Durham Herald Sun, NC
Oct 1 2005

Duke student talks about Armenian ordeal



BY PAUL BONNER : The Herald-Sun
[email protected]
Sep 30, 2005 : 10:22 pm ET

DURHAM -- Unreality began to set in for Yektan Turkyilmaz about the
time a woman at a counter took his passport and, looking around
nervously -- looking everywhere, in fact, but at the passport --
stamped it.

He took two steps and a man who had been following him was joined by
seven or eight others who surrounded him.

Turkyilmaz, a doctoral student at Duke University, was in the airport
in Yerevan, the capital of Armenia, where for six weeks he had been
doing research for his dissertation. He was planning to fly to his
family's home in Turkey, then return to Duke for the beginning of the
fall semester.

>From June 17, when he was arrested and jailed, until he was convicted
and released on a suspended sentence 60 days later, Turkyilmaz was
the focus of an international outcry over the state of academic
freedom in the former Soviet republic.

His crime: He had 108 secondhand books and pamphlets in his luggage.
Some were old political tracts from the early 20th century. He had
bought them from ordinary secondhand book vendors. They were for his
dissertation research, he told the security agents.

Now back at Duke, Turkyilmaz reflected on his ordeal during an
interview Friday in his office at the John Hope Franklin Institute,
where he is a humanities fellow.

Some of the 20 books that were returned to him are on his shelves
there, still with numbered tags put there by the "KGB." The agency's
name translates to "National Security Service." But even its agents
still refer to themselves by the acronym of the infamous Soviet
internal police, Turkyilmaz said.

Like UFO to captors

Turkyilmaz is Kurdish, of Turkish birth, which alone could raise
suspicions among some Armenians. Animosity by Armenians over their
decimation and forced removal in 1916 from the eastern part of the
region that is now Turkey still smolders.

The books were valuable, he told the agents, but only to him in his
research into modern Turkey's political genesis in the early 20th
century. And whatever their idea of Turks might be, his research
respects Armenians' claims of genocide. He speaks Armenian and has
many Armenian friends.

"That wouldn't make any sense to them," he said. "The task for me was
to tell them who I was working for. Eventually, they understood what
Duke University was."

It took them eight hours to list all the books, with Turkyilmaz
helping them decipher some Old Armenian titles. They were more
comfortable with Russian.

At their headquarters, they wanted to know his political views, who
his family was, whom he'd been talking to. Did he have any links to
Turkish intelligence? He answered all their questions until, after
many repetitions, he grew weary.

Then he was put into a prison cell. It measured about 15 feet square,
with two high windows and five beds, although he never had more than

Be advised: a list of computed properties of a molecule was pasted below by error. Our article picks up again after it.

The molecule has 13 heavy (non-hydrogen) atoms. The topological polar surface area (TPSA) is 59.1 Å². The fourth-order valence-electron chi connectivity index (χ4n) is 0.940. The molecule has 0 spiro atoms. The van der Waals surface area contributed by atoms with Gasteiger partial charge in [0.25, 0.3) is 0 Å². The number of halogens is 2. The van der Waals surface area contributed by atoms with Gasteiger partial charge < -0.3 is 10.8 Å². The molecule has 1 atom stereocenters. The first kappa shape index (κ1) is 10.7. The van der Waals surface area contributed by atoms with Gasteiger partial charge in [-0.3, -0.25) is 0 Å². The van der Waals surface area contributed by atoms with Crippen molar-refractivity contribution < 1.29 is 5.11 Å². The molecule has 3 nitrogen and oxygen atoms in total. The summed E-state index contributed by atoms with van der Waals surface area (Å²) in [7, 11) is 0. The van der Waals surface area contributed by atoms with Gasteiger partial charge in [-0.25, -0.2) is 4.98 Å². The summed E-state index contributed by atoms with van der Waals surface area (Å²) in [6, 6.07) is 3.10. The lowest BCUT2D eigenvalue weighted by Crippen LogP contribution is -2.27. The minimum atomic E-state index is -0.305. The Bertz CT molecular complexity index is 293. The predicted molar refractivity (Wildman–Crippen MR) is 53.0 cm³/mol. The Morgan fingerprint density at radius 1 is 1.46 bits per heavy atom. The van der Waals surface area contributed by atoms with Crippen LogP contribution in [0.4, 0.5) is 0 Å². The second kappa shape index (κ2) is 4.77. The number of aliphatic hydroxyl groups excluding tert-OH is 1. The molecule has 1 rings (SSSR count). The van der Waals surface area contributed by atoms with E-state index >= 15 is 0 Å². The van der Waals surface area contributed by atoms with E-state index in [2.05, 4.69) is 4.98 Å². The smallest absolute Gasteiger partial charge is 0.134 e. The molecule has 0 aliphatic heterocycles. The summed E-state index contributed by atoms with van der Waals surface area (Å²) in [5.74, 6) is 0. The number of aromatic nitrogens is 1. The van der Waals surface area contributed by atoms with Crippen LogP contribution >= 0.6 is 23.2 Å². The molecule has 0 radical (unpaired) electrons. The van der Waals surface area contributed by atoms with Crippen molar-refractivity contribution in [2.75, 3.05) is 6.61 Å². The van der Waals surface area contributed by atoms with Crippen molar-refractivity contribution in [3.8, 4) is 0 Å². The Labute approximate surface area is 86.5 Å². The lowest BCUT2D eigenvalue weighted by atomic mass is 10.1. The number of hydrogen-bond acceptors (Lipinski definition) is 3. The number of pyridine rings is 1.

one cellmate and seldom saw anyone else but guards.

In a region that has long been a tinderbox of ethnic strife, he had
trouble persuading his interrogators that he was not defined by it.

"But they have their nationalist, primordial categories in their
minds," he said. "I was like a UFO, an unidentified object for them.
That's why they targeted me."

The unreality became his daily existence. He thought of all the
theoretical works about imprisonment he had read and even taught, and
of Franz Kafka's famous "The Trial." At least he got the
Armenian-language immersion course he had wanted, with radio,
newspapers, the few books he was allowed and conversation with his
cellmate.

The law under which he was arrested dealt with missiles and weapons
of mass destruction, lumping with them "strategic raw materials or
cultural values," which the prosecutor said meant his books.

His cellmate told him that he could be held a year without trial.
When he was permitted a visit, he told a friend, "I don't think we
should be that optimistic."

Many people, starting with his dissertation adviser at Duke, Orin
Starn, called attention to Turkyilmaz's situation and petitioned
Armenian President Robert Kocharian. A letter signed by 225
international scholars, including both Armenians and Turks, called
for his release. The U.S. Embassy in Yerevan went to bat for him.

U.S. Sen. Bob Dole sent a scathing letter, and the next day,
Turkyilmaz got a trial date.

Wants to go back

After his trial and release, he eventually found the Armenian
cultural ministry which prosecutors had said maintained a list of the
culturally significant books, the one on which seven of his titles
supposedly appeared.

"They said, 'We don't have a list, but we have the criteria.' I said,
'OK, tell me about the criteria and who decides?' So they say,
'Council of ministers.' I say, 'OK, so what are your criteria?'
'Cultural significance,' " they replied.

He appreciates all the support he received and just wants to resume
where he left off.

"I'm not bitter," he said. And despite doubts he will ever again be
allowed into Armenia, he would visit again.

"I want to go back, because I don't want them to win," he said.

By which he means not the majority of Armenians, who he's convinced
are embarrassed by their country's big-brother ways, but "a couple of
old-style people with Soviet style of thinking, with overtones of
xenophobic patriotism."

Despite having to leave behind many other books and articles he
needed for his dissertation, Turkyilmaz is writing it and plans to be
finished next academic year.

He takes solace in believing that the episode could lead to improved
relations between the two neighbors.

Already, many Armenians have come to appreciate his intellectual
quest and its sponsors.

"Duke is very popular in Armenia these days," he said.

From: Emil Lazarian | Ararat NewsPress